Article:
I had my first child when I was 33 years old. For reasons that merit socioeconomic scrutiny beyond my meager abilities, this put me several years ahead of my peers. Logically, when my friends and colleagues finally accepted their responsibility and commenced to repopulate the globe, they had questions. Parenting is tough stuff—it's only logical to inquire of other parents: How must we reckon with the financial deprivation and somnological complexities? The aural and olfactory assaults? The uncertainties and errors? The ruthless challenge of loving without condition and beyond ourselves? Parents know these things. We are large, to batter and bruise Walt Whitman's "Song of Myself," we contain multitudes. Or if not quite that, we surely can be relied on for a soothing bromide or two, direction in purchasing bargain-price diapers, the best vodou incantation to lull a child to bed.
Less logically, they asked me. What did I know? Nothing. What did anyone know? About the same. Yet they asked, and asked, usually at work, and some even seemed to want an answer, and none cared at all that they were intruding on my opportunities to catnap at my desk over a copy of the Wall Street Journal, or to sink blissfully into the tedium of my work. So I'd answer. Gave my best and only advice, or at least the one that always came to mind.
"Your kid wakes up crying at night or from a nap? Good thing. Means they're breathing." I'd pause, for effect, and to let the plumbless genius of such counsel be absorbed. "See, thing is, you know what you're gonna want to do when that happens? Kid's screaming five flavors of bloody murder, and you're so stupid from lack of sleep that you couldn't organize zipping your fly?"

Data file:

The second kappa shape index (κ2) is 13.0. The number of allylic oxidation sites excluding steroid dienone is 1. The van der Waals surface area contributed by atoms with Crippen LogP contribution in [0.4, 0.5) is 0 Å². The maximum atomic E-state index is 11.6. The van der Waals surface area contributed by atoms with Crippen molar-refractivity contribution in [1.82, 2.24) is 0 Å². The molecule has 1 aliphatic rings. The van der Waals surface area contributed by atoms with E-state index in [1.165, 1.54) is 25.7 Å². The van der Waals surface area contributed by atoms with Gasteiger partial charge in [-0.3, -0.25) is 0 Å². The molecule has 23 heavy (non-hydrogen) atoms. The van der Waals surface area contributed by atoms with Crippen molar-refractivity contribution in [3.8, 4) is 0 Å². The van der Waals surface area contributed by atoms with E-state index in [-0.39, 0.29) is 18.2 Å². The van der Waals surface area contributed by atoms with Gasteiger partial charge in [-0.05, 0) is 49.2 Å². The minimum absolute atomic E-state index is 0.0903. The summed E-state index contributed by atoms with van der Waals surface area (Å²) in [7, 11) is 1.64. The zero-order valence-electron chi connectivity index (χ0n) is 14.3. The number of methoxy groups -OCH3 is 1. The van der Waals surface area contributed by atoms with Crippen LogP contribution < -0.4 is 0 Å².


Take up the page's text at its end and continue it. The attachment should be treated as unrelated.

Imagine, at this stage, a reflexive crotch check from my would-be procreative protégé.
"Gonna wanna run like hell and pick the thing up. The little person. The child. Your child. Natural urge. Alert claxons going off like crazy. Paternal instinct at play. Maybe you're a quiet freak. Totally normal. Don't do that."
I'd stop then and return to work, which really meant planning lunch. I was so brain dead in those years that the difference between the two was largely ceremonial. Most of my soon-to-be parents would retreat in befuddlement. Was I joking? Could I possibly, after all these years working together, truly be as dumb as I looked? Was it some hidden insult, some stab of condescension that they would only comprehend after the birth?
The heartier ones (or those with less to do) would stand their ground. Don't do that? Don't do that? What kinda advice is that? What should I do, then?
For them, I'd proffer this choice morsel of fatherly knowledge:
"Walk," I'd say. "Just walk."
If—when—they seemed skeptical, I'd reassure them.
"Best thing. Gold-plated. Guaranteed. Take it to the bank."
Funny thing is that I wish someone had given me this advice before the birth of my son. His mother and I ran like starved maniacs who've burgled a cask of beer and a large pepperoni pizza. We ran, we reacted, we jerked and sprinted and worried and trembled with anxiety and nameless fears and burdened chagrin. Far less so with my subsequent charges, as is only natural, and thankfully, my son has turned out fine, in my estimation. But I'd have been happier if I'd have thought of it before he came. Would have been good advice.
I say this despite its towering obviousness and thudding stupidity. Yet I stand by it, stupid and true, and like most advice, useful in its small way and easily ignored. Much like the wisdom offered by Frank Bruni.